The First Step With An Out-Of-Control Class


smart classroom management: the first step with an out of control class

It’s not to teach your classroom management plan.

With an out-of-control class, bringing up rules right away will fall on deaf ears. No, the first step after losing control or taking over an unruly class is to remove excitability.

You see, in poorly behaved classrooms excitability is always present.

The students can’t sit still. They can’t stay quiet. They can’t listen or even look in the same direction.

The culture is broken and can only heal when restlessness, tension, and agitation are removed. Only then can you introduce your classroom management plan and get a handle on misbehavior.

But how? How do you settle a stirred beehive?

There is a way. It takes discipline and confidence, but it works no matter the class. In fact, it’s been used over and over again here at SCM. It might be one of our most tested strategies.

So what is it?

It’s to become so calm yourself that your peaceful energy spreads to every student in the class. I know it sounds new-agey, but it’s effective.

Optimally, you want to be in a complete state of calm, both body and mind, before your students arrive. Your breaths full, your body loose, your moves graceful and efficient.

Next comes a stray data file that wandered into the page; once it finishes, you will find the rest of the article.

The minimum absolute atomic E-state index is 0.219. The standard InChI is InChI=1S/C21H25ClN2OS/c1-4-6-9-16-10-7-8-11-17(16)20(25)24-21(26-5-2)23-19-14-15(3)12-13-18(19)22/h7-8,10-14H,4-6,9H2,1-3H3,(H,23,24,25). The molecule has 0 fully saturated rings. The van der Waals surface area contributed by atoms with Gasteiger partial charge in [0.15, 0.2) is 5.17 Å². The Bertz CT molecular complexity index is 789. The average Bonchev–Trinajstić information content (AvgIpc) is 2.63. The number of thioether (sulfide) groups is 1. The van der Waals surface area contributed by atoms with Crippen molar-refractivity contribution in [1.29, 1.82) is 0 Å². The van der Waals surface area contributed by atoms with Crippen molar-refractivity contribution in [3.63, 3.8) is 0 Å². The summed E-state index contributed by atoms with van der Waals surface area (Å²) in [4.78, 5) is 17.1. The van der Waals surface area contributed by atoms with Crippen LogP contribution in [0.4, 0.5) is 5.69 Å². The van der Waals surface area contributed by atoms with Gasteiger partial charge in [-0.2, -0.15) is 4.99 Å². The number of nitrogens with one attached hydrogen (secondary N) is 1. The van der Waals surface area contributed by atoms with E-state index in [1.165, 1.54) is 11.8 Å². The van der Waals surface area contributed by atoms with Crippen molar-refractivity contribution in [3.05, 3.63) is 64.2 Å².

You may want to take time to sit in silence, meditate, or do some light stretching. Once in front of your students, continue to breathe—fully, in and out, focusing on the exhale.

Often it’s best just to stand and let your energy seep like a fog rolling over the bustle of a big city. Smile, make eye contact, say hello if you wish.

By your presence alone you’re pulling your students into your corner, on your side, and within your sphere of influence. Your calm likability will give you just enough space to be heard and listened to.

When you do speak you may have to gently ask students to sit and quiet down. You may have to repeat yourself. At this initial stage, it’s okay. Move up and down the aisles, making connections and asking for compliance.

Do not threaten or make demands. Do not get frustrated or show fear.

Keep your voice soft but confident. Pause often. As the tension and excitability starts to lift, then stroll to the front. Stand in one place and breathe. Breathe some more.

Your students may think you’re weird but they’ll be drawn to you. You’ll see more eyes and smiles and deeper breaths. A relaxed vibe will settle over the room.

If they’re still restless, ask them to stand and follow you in some easy stretching.

This will get them heading in the right direction, listening, following instruction, doing what you’re asking them to do—all of which will transfer once they sit down. Stretch from side to side. Twist back and forth.

Do a standing yoga pose or two. Continue until all but a small few are following along.

Now you should have them, a short window of time and space where they’re ready to begin listening and learning. If it takes longer, fine. But sweep excitability out first.

Build connection. Establish likability. Bring in fresh oxygen, a new vibe, and a common, more peaceful wavelength. Breathe in and out. Smile.

Now teach your classroom management plan like your life depended on it.

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